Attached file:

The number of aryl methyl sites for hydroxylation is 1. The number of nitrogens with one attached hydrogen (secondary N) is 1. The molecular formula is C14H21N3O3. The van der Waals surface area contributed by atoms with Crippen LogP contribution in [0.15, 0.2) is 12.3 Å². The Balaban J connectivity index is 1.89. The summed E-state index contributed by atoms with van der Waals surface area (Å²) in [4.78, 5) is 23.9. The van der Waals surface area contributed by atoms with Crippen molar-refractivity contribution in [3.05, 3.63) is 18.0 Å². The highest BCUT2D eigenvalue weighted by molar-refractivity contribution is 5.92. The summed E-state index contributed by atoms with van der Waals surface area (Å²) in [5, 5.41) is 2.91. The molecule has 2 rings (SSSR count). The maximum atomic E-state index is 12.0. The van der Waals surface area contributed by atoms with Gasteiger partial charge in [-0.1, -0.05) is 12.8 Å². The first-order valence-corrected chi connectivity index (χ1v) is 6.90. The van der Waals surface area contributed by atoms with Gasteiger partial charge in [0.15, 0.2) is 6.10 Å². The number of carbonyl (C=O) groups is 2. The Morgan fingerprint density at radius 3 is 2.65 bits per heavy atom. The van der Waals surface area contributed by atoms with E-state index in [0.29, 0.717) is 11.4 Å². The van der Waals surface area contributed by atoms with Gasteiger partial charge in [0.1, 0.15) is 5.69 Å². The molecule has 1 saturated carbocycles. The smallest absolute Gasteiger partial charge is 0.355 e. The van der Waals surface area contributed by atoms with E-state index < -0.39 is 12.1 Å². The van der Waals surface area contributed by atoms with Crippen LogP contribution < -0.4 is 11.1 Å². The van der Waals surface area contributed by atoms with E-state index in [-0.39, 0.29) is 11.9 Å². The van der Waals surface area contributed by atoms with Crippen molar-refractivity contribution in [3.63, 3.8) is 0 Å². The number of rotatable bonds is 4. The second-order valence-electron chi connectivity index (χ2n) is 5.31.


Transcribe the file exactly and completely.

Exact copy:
The number of aryl methyl sites for hydroxylation is 1. The number of nitrogens with one attached hydrogen (secondary N) is 1. The molecular formula is C14H21N3O3. The van der Waals surface area contributed by atoms with Crippen LogP contribution in [0.15, 0.2) is 12.3 Å². The Balaban J connectivity index is 1.89. The summed E-state index contributed by atoms with van der Waals surface area (Å²) in [4.78, 5) is 23.9. The van der Waals surface area contributed by atoms with Crippen molar-refractivity contribution in [3.05, 3.63) is 18.0 Å². The highest BCUT2D eigenvalue weighted by molar-refractivity contribution is 5.92. The summed E-state index contributed by atoms with van der Waals surface area (Å²) in [5, 5.41) is 2.91. The molecule has 2 rings (SSSR count). The maximum atomic E-state index is 12.0. The van der Waals surface area contributed by atoms with Gasteiger partial charge in [-0.1, -0.05) is 12.8 Å². The first-order valence-corrected chi connectivity index (χ1v) is 6.90. The van der Waals surface area contributed by atoms with Gasteiger partial charge in [0.15, 0.2) is 6.10 Å². The number of carbonyl (C=O) groups is 2. The Morgan fingerprint density at radius 3 is 2.65 bits per heavy atom. The van der Waals surface area contributed by atoms with E-state index in [0.29, 0.717) is 11.4 Å². The van der Waals surface area contributed by atoms with Gasteiger partial charge in [0.1, 0.15) is 5.69 Å². The molecule has 1 saturated carbocycles. The smallest absolute Gasteiger partial charge is 0.355 e. The van der Waals surface area contributed by atoms with E-state index < -0.39 is 12.1 Å². The van der Waals surface area contributed by atoms with Crippen LogP contribution < -0.4 is 11.1 Å². The van der Waals surface area contributed by atoms with E-state index in [-0.39, 0.29) is 11.9 Å². The van der Waals surface area contributed by atoms with Crippen molar-refractivity contribution in [3.63, 3.8) is 0 Å². The number of rotatable bonds is 4. The second-order valence-electron chi connectivity index (χ2n) is 5.31.